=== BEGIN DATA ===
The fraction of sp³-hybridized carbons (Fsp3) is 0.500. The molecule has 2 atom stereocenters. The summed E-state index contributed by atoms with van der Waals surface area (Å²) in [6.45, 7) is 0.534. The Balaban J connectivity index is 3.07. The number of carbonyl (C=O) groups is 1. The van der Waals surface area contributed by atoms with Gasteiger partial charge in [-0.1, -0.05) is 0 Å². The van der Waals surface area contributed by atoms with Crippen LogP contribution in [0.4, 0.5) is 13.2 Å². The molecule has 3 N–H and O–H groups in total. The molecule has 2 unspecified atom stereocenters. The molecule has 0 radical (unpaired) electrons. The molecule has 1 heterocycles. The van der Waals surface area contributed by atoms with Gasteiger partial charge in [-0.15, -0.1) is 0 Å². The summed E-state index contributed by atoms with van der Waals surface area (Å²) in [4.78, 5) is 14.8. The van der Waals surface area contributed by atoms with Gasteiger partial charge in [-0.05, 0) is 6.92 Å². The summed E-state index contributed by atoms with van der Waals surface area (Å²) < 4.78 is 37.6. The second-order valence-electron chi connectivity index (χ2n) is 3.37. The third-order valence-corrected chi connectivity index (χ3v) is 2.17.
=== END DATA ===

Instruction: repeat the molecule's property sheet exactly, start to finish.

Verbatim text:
The fraction of sp³-hybridized carbons (Fsp3) is 0.500. The molecule has 2 atom stereocenters. The summed E-state index contributed by atoms with van der Waals surface area (Å²) in [6.45, 7) is 0.534. The Balaban J connectivity index is 3.07. The number of carbonyl (C=O) groups is 1. The van der Waals surface area contributed by atoms with Gasteiger partial charge in [-0.1, -0.05) is 0 Å². The van der Waals surface area contributed by atoms with Crippen LogP contribution in [0.4, 0.5) is 13.2 Å². The molecule has 3 N–H and O–H groups in total. The molecule has 2 unspecified atom stereocenters. The molecule has 0 radical (unpaired) electrons. The molecule has 1 heterocycles. The van der Waals surface area contributed by atoms with Gasteiger partial charge in [-0.15, -0.1) is 0 Å². The summed E-state index contributed by atoms with van der Waals surface area (Å²) in [4.78, 5) is 14.8. The van der Waals surface area contributed by atoms with Gasteiger partial charge in [-0.05, 0) is 6.92 Å². The summed E-state index contributed by atoms with van der Waals surface area (Å²) < 4.78 is 37.6. The second-order valence-electron chi connectivity index (χ2n) is 3.37. The third-order valence-corrected chi connectivity index (χ3v) is 2.17.